If doing something like riding your motorcycle without a helmet increases your chances of a fatal collision by 15% over five years (not accurate figures), you might be alarmed. But say you broke that stat down to a day-to-day number. You’d likely only be very fractionally more likely to get hurt on any given day as a result of your “reckless driving.” Only when we see behavior in aggregate – over long periods of time or, in this case, seeing thousands of drivers all behaving irrationally in tandem – can you truly appreciate the potential dangers of behaving carelessly.

This analysis, by the way, is not intended in any way to diminish this tragedy or to make any comments about the accident itself. Rather, we want to highlight the disconnect. That is, when would-be reckless drivers see reports like this, they ignore the potential ramifications, and we don’t want you to ignore the ramifications because they could be important.

For help with a specific case, connect with an experienced North Carolina car and motorcycle crash law firm.

More Web Resources:

Charlotte Motor Speedway Motorcycle Tragedy

Vietnam Veteran Festival

North Carolina Car Crash on I-77 Kills 16-Year-Old High School Student

April 7, 2012, by Michael A. DeMayo

On Saturday March 31st, a tragic North Carolina car crash on Interstate 77 took the life of 16-year-old Thomas Luciano, a student at South Mecklenburg High School. According to local reports from WCNC, Luciano was thrown out of an SUV during the crash – he had not been wearing a safety belt. The other passengers and the driver survived, although another passenger, Roland Calhoun, had to undergo surgery for an injury he sustained in the crash. Luciano’s friends painted a big rock outside their high school with messages remembering and celebrating him.

Tragedies like this car crash occur far too often in North Carolina and elsewhere. What can we learn from situations like this? Since the police investigation of the accident has not yet concluded, we can’t really say much about the cause of the crash. If it’s true that Luciano was not been wearing his safety belt, most accident investigators would probably say that omission was significant. But accidents are peculiar and eccentric events. Yes, the statistics definitely show that people who wear safety belts are more likely to survive car crashes and avoid injuries.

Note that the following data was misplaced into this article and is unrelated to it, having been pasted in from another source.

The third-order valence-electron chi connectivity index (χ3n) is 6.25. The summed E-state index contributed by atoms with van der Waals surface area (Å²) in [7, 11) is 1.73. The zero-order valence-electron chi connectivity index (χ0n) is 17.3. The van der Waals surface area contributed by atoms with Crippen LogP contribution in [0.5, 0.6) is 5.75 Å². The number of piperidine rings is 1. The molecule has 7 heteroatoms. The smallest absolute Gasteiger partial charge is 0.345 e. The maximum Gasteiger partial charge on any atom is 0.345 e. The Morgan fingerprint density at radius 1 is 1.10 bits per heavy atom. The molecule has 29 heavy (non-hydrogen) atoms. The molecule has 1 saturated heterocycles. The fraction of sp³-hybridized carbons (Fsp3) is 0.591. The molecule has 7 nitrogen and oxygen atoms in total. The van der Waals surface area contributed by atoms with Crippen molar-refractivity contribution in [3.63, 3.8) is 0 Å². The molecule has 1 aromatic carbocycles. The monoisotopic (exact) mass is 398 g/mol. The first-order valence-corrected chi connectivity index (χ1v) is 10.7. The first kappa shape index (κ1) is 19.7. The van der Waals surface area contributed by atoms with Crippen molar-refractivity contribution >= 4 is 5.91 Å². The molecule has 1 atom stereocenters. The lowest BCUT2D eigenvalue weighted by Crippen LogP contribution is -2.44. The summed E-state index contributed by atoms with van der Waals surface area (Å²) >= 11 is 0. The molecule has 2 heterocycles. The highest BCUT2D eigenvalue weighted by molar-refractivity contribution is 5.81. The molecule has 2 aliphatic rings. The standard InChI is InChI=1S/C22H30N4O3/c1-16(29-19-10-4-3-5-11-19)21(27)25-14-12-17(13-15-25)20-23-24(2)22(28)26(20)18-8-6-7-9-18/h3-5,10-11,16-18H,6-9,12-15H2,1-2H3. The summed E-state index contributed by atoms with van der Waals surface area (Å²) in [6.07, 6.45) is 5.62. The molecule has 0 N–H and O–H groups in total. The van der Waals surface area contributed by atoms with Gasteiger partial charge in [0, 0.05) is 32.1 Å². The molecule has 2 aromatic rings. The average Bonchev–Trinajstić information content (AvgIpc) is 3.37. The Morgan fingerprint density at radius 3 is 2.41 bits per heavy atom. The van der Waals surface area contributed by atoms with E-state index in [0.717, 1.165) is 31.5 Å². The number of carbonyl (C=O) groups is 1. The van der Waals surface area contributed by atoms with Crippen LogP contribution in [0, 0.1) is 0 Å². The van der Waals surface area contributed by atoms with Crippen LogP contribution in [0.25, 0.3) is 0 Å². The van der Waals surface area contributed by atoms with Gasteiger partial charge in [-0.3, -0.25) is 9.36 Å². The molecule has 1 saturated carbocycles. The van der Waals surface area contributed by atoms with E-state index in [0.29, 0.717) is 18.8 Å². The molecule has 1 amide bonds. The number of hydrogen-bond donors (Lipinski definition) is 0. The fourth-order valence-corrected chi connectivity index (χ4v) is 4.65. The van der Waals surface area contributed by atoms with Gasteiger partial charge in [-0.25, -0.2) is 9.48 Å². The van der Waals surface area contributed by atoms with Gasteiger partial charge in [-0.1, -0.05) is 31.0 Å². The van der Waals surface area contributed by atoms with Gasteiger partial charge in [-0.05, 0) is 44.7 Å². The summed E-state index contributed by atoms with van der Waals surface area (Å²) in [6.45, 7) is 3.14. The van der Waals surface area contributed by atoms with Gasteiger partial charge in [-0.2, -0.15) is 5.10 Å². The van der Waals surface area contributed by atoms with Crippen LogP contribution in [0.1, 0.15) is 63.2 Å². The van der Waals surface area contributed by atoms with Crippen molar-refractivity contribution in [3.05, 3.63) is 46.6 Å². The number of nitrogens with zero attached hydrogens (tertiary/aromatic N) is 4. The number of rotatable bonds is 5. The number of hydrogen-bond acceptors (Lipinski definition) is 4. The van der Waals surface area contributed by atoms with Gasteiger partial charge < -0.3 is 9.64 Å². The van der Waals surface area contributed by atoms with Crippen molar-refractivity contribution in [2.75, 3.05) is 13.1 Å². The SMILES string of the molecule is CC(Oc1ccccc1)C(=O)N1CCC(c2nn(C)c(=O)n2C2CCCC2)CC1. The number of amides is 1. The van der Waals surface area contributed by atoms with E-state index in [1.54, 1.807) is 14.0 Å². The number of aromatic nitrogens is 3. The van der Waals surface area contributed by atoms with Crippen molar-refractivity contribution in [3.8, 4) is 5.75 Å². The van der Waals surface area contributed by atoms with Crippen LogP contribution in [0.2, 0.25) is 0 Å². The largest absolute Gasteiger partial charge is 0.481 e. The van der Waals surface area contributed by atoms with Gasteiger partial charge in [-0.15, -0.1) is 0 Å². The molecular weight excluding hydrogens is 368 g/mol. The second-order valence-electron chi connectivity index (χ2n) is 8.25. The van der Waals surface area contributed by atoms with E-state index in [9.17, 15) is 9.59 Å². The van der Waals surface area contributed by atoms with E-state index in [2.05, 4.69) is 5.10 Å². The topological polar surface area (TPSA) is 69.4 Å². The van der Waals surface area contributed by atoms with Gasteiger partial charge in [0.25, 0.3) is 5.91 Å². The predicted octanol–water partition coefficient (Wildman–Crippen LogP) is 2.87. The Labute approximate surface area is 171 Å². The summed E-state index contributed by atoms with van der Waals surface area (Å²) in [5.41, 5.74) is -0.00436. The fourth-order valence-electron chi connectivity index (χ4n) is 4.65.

But when we jump too quickly to conclusions, we can shortchange ourselves and any friends or family members hurt in a crash. For instance, maybe you, too, recently got hurt in a North Carolina car crash in which you had not be wearing a seatbelt or in which “you drove too fast.” Or something. In other words, you believe that you were at fault in some fashion. You could just accept this diagnosis and try to move on with your life. But a detailed analysis may show that some other factor was also involved – perhaps, crucially so. For instance, maybe your car’s brakes malfunctioned. Maybe the road itself had a design flaw that caused your car to spin out on a curve.

The takeaway is that you may find it extremely useful to get an objective, clearheaded, experienced perspective on what happened. A North Carolina car crash law firm, for instance, can help you protect your rights and preserve potential opportunities to collect compensation from a reckless driver, careless mechanic, or other party.

More Web Resources:

“Classmates Mourn Teen Killed in Crash” WCNC.com Charlotte.